Weekly round-up of the world's travel health news from Nomad
A South Australian man has died of Murray Valley Encephalitis. The 27-year-old man, was taken to hospital with the mosquito-borne disease.
"Two confirmed cases of MVE have been reported in South Australia this year, the first reported cases of locally-acquired MVE since 1974," SA Health chief medical officer Professor Paddy Phillips said in a statement. "It is with deep sadness that we announce that one of the people who contracted MVE has died."
Advice to travellers
Murray River Encephalitis (MVE) is spread via the bite of an infected mosquito usually during the summer and autumn months. Most people infected by MVE experience no or mild symptoms, but in about one in 1,000 cases symptoms can worsen to include neck stiffness, tremors, and seizures. There is no vaccination and therefore travelers should try to avoid mosquito bites with the use of 50% DEET (repellant) and consider premethrin treated clothes.
The Institut de Veille Sanitaire (INVS) has just updated the epidemiological data on the measles epidemic now raging in France. Since January 1, 2008, over 14,500 cases of measles have been reported in France. The increase in the number of cases reported since October 2010 signaled the third wave of the epidemic, which is continuing in the early months of 2011. This third wave is very large, with over 9,000 mandatory notification forms received at the INVS concerning cases that occurred between October 2010 and March 2011. Over 3,000 cases were reported in March 2011 alone.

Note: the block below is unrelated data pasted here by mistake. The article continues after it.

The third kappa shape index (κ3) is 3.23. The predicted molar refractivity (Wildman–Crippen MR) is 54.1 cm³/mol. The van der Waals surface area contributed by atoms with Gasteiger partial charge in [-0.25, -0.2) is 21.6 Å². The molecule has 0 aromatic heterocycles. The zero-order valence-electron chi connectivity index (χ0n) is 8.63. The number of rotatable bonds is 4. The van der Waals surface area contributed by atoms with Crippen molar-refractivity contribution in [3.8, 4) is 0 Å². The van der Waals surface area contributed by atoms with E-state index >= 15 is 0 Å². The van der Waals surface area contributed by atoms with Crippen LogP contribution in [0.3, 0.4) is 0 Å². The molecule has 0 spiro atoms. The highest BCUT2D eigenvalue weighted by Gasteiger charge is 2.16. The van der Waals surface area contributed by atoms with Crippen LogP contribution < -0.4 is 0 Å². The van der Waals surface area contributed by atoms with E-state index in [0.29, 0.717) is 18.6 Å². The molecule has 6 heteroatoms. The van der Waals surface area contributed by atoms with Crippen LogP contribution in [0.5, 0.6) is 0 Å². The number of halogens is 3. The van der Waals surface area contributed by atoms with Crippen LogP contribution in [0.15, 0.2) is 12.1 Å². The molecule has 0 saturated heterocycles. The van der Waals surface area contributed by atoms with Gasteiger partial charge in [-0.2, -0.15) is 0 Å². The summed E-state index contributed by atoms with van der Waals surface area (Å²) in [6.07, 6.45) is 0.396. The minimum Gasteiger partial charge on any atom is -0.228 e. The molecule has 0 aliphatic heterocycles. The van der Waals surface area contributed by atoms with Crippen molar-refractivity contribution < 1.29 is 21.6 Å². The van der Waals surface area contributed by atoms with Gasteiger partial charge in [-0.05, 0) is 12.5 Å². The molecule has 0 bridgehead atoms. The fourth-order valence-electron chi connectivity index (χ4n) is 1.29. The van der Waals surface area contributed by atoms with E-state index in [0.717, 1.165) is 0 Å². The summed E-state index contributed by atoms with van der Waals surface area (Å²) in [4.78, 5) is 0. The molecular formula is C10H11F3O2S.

Advice to travellers
Measles is easily spread through coughing and sneezing. Ensure you have been fully vaccinated prior to visiting affected areas. If no history of vaccination or if you are unsure, in adults, two vaccines given ideally one month apart will provide cover.
The government has dispelled fears over the presence of yellow fever in Baringo and the country in general. Public health minister Beth Mugo said on Wednesday, May 4, that currently there are no laboratory-confirmed cases of the disease, allaying fears on the prevalence of the fever-disease.
"I assure the general public that those intending to visit the country that there are no known cases that meet the case definition standard or are laboratory confirmed to be yellow fever," she told journalists at a media briefing at her Afya House office.
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